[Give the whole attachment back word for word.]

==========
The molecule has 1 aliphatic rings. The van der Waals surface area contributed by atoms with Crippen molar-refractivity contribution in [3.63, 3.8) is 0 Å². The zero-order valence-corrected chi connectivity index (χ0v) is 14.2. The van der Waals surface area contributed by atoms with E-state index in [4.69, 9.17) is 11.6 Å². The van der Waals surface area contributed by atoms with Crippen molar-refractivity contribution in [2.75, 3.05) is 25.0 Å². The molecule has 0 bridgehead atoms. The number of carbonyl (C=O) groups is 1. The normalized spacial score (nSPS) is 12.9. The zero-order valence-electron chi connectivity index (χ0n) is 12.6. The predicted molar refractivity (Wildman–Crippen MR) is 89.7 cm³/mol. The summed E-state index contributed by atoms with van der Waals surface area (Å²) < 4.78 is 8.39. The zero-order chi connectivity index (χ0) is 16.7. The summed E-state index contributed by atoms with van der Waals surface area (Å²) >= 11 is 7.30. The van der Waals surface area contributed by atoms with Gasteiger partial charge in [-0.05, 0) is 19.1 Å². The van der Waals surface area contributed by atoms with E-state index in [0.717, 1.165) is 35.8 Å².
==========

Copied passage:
The molecule has 1 aliphatic rings. The van der Waals surface area contributed by atoms with Crippen molar-refractivity contribution in [3.63, 3.8) is 0 Å². The zero-order valence-corrected chi connectivity index (χ0v) is 14.2. The van der Waals surface area contributed by atoms with E-state index in [4.69, 9.17) is 11.6 Å². The van der Waals surface area contributed by atoms with Crippen molar-refractivity contribution in [2.75, 3.05) is 25.0 Å². The molecule has 0 bridgehead atoms. The number of carbonyl (C=O) groups is 1. The normalized spacial score (nSPS) is 12.9. The zero-order valence-electron chi connectivity index (χ0n) is 12.6. The predicted molar refractivity (Wildman–Crippen MR) is 89.7 cm³/mol. The summed E-state index contributed by atoms with van der Waals surface area (Å²) < 4.78 is 8.39. The zero-order chi connectivity index (χ0) is 16.7. The summed E-state index contributed by atoms with van der Waals surface area (Å²) >= 11 is 7.30. The van der Waals surface area contributed by atoms with Gasteiger partial charge in [-0.05, 0) is 19.1 Å². The van der Waals surface area contributed by atoms with E-state index in [0.717, 1.165) is 35.8 Å².